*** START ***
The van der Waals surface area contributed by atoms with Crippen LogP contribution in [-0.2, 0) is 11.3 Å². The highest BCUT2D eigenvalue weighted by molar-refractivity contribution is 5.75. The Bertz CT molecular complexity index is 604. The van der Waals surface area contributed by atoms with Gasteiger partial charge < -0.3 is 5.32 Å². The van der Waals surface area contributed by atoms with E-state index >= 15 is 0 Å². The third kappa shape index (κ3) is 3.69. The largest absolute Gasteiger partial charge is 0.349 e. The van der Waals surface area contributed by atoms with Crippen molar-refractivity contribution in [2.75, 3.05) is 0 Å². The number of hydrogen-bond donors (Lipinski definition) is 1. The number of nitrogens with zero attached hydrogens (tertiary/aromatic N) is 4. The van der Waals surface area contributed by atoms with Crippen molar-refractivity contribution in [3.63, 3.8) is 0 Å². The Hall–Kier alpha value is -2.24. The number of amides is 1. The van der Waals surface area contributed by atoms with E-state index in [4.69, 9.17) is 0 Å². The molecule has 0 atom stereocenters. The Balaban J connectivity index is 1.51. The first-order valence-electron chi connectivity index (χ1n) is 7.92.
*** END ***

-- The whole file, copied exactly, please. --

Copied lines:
The van der Waals surface area contributed by atoms with Crippen LogP contribution in [-0.2, 0) is 11.3 Å². The highest BCUT2D eigenvalue weighted by molar-refractivity contribution is 5.75. The Bertz CT molecular complexity index is 604. The van der Waals surface area contributed by atoms with Gasteiger partial charge < -0.3 is 5.32 Å². The van der Waals surface area contributed by atoms with E-state index >= 15 is 0 Å². The third kappa shape index (κ3) is 3.69. The largest absolute Gasteiger partial charge is 0.349 e. The van der Waals surface area contributed by atoms with Crippen molar-refractivity contribution in [2.75, 3.05) is 0 Å². The number of hydrogen-bond donors (Lipinski definition) is 1. The number of nitrogens with zero attached hydrogens (tertiary/aromatic N) is 4. The van der Waals surface area contributed by atoms with Crippen molar-refractivity contribution in [3.63, 3.8) is 0 Å². The Hall–Kier alpha value is -2.24. The number of amides is 1. The van der Waals surface area contributed by atoms with E-state index in [4.69, 9.17) is 0 Å². The molecule has 0 atom stereocenters. The Balaban J connectivity index is 1.51. The first-order valence-electron chi connectivity index (χ1n) is 7.92.